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Weekly Seminar - Dr. Mitja Remus-Emsermann

University of Canterbury

The ecology of leaf colonizing bacteria at a single-cell resolution

Biochemistry Seminar Room 231
May. 23, 2017
  • 12:00

Traditionally  microbiologists  investigate  bacteria  as  averages  of  populations:  Be  it  by  observingthe average phenotypic properties of a population such as colony morphologies on an agar plates or  the  growth rate in a shaken liquid culture. This neglects natural variation between individual cells and well-described phenotypical variations within clonal population. Differences within populations become even more apparent in heterogeneous environments, implying, that bacteria should be regarded as individuals. 

The concept of bacterial individuality is a recent development in microbiology. In essence it is built around the ideas that bacteria should be treated as individuals and investigated at scales that actually matter to them (i.e. at a micrometer resolution). Relying on microscopy while employing a bioreporter for bacterial growth success (CUSPER) and other fluorescent techniques such as Fluorescence in situ hybridization (FISH), I will present the impact of the bacterial habitat “phyllosphere”, the surface of aboveground plant organs, on phyllosphere colonizing bacteria and what lessons microbial ecology can learn from micrometer studies. In this framework I will show that the term carrying capacity as it used in microbial ecology has to be (re-­)interpreted very carefully.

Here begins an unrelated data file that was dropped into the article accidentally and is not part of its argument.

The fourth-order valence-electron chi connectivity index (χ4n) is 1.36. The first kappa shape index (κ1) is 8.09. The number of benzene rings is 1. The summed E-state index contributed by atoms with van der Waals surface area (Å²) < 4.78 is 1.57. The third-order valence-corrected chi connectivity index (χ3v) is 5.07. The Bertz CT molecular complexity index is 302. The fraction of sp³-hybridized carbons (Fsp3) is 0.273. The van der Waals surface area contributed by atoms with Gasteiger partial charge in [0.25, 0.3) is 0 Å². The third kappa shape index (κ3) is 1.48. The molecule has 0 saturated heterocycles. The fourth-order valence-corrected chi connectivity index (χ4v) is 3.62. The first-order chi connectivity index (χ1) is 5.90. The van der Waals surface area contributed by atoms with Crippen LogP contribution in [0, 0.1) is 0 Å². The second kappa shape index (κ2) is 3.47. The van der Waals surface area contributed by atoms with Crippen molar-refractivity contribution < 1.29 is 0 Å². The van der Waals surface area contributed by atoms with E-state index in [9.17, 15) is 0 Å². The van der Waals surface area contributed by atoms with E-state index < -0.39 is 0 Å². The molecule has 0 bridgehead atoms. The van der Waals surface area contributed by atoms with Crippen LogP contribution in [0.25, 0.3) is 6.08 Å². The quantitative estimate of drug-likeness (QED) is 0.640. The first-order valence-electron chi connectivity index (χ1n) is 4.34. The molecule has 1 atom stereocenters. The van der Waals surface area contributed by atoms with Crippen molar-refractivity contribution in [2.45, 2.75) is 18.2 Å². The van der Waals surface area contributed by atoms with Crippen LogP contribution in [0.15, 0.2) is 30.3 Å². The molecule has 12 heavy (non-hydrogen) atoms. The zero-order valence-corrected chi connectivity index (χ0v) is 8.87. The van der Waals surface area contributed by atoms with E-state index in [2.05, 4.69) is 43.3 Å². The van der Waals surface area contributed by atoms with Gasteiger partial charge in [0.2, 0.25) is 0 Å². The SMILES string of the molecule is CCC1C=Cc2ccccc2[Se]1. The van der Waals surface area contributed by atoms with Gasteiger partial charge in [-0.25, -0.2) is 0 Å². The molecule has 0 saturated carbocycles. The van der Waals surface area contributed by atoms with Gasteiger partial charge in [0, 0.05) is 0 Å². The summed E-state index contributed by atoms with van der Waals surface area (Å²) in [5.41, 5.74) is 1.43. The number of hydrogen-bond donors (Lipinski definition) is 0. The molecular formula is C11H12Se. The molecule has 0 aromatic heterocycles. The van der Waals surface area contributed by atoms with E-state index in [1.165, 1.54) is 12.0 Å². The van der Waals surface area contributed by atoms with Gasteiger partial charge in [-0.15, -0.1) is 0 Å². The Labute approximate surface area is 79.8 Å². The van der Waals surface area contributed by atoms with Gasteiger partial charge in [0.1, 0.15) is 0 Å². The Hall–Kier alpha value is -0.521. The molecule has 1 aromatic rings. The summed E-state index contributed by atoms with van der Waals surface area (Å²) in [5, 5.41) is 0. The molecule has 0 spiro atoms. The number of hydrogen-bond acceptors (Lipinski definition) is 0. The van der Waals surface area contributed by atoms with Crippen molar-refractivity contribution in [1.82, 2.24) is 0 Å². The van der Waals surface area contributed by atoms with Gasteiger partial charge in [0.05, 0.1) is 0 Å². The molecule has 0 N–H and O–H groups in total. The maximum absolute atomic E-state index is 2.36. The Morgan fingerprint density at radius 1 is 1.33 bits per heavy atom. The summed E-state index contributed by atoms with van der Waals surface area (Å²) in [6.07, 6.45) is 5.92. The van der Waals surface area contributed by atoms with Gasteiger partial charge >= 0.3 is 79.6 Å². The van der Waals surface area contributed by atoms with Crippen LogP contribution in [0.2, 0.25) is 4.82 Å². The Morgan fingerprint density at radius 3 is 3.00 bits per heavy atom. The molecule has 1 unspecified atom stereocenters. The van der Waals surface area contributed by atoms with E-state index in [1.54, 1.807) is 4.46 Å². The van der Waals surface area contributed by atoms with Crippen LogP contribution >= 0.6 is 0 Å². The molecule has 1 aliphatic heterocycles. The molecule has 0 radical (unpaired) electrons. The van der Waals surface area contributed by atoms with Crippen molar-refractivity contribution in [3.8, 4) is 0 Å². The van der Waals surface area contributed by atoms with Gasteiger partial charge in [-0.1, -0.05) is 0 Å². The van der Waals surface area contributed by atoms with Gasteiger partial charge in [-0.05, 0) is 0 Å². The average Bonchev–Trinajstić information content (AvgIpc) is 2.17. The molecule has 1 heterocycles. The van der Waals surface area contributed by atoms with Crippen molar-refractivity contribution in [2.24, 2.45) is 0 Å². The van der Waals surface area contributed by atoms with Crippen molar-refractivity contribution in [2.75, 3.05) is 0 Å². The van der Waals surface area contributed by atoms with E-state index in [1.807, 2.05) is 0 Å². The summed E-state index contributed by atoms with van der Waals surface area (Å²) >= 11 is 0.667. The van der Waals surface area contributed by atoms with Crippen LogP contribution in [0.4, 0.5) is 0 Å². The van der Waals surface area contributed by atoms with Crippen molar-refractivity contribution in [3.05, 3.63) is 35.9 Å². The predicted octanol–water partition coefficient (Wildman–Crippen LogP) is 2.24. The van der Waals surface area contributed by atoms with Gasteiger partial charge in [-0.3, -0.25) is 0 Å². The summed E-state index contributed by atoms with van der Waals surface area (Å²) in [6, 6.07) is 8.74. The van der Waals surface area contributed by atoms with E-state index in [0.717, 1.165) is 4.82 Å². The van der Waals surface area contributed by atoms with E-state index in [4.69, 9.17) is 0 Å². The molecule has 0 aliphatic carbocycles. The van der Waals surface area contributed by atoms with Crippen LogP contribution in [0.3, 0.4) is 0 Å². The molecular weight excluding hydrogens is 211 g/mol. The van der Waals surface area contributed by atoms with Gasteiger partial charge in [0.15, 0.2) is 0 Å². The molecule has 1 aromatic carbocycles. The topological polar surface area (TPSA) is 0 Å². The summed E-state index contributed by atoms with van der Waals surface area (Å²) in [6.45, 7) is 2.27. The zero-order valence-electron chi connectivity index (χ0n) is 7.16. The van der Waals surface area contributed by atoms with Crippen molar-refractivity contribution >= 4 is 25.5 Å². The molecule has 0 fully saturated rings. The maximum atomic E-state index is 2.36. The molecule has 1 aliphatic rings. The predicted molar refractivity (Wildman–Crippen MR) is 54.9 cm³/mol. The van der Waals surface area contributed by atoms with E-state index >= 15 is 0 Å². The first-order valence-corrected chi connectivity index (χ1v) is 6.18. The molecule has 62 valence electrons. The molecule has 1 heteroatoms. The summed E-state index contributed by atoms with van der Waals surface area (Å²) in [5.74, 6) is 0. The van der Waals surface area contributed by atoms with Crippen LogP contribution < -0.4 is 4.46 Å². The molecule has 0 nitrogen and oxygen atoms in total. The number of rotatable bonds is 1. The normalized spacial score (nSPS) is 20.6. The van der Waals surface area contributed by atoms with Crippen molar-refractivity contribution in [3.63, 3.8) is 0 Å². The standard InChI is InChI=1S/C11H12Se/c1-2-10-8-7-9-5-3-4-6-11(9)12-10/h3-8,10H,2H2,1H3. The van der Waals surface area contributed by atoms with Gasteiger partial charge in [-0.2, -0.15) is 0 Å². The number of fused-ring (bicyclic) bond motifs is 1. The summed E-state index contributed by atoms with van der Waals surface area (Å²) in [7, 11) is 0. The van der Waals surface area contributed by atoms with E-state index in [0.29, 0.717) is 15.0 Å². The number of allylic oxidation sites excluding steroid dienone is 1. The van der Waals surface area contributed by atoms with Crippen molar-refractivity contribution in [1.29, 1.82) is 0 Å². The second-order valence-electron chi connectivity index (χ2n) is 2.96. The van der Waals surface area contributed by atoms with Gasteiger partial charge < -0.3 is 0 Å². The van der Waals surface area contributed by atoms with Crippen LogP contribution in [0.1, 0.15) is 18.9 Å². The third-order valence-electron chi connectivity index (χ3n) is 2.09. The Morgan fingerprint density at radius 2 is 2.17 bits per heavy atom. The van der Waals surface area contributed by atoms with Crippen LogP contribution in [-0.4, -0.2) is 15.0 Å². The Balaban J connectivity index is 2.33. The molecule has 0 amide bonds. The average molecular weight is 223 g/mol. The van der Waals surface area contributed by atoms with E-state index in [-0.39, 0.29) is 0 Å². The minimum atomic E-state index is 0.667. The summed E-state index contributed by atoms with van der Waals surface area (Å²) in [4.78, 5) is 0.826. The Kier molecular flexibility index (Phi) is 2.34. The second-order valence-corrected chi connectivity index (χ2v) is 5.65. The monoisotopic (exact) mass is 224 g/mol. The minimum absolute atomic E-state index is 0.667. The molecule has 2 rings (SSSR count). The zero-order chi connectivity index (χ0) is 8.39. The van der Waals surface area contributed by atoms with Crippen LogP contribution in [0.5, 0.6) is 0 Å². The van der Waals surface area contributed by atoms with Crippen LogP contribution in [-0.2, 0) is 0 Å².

Using spatial statistics, I will show that short distance aggregation occurs between different taxa on naturally colonized plant leaves.